2013 Volume 23 Issue 3 Pages 158-162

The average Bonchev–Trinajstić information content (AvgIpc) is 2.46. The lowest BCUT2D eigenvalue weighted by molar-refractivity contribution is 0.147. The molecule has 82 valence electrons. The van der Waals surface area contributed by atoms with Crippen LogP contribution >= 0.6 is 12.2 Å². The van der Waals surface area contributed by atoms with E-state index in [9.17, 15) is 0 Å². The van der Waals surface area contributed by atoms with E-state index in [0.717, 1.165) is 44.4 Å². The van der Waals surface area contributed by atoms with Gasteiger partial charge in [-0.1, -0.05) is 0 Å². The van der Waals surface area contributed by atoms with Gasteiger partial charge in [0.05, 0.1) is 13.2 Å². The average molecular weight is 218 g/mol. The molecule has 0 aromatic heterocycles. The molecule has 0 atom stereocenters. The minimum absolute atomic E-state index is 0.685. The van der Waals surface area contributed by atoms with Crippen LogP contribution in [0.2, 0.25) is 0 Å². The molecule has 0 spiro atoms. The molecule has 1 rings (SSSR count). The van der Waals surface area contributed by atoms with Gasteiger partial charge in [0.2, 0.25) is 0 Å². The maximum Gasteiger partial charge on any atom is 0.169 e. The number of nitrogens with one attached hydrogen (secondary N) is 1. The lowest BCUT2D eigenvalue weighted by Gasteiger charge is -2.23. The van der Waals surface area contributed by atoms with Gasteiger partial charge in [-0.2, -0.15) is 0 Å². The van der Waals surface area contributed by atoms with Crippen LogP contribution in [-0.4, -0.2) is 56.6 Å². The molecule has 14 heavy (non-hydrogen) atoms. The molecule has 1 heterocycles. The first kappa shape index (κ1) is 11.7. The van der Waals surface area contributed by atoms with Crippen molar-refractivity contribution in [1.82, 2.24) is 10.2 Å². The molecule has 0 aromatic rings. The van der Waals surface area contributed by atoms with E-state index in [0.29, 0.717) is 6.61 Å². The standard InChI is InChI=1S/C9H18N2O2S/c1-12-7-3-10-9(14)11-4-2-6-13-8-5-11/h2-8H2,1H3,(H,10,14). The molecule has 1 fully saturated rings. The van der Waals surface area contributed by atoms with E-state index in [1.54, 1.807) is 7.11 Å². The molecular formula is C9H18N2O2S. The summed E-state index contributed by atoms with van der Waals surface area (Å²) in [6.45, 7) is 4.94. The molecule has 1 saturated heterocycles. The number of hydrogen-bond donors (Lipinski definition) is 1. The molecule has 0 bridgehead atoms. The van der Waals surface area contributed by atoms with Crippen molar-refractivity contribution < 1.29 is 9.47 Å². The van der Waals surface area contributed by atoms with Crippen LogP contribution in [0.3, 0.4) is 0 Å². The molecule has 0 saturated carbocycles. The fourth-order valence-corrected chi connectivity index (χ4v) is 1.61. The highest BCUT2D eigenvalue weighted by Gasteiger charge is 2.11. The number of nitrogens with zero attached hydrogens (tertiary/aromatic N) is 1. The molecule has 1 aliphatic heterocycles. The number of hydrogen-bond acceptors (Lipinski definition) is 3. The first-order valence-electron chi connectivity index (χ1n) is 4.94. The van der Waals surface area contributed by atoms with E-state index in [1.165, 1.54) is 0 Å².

Cardiovascular risk prediction models based on classical risk factors identified in epidemiologic cohort studies are useful in primary prevention of cardiovascular disease in individuals. This article briefly reviews aspects of cardiovascular risk prediction in the United States and efforts to evaluate novel risk factors. Even though many novel risk markers have been found to be associated with cardiovascular disease, few appear to improve risk prediction beyond the powerful, classical risk factors. A recent US consensus panel concluded that clinical measurement of certain novel markers for risk prediction was reasonable, namely, hemoglobin A1c (in all adults), microalbuminuria (in patients with hypertension or diabetes), and C-reactive protein, lipoprotein-associated phospholipase, coronary calcium, carotid intima-media thickness, and ankle/brachial index (in patients deemed to be at intermediate cardiovascular risk, based on traditional risk factors).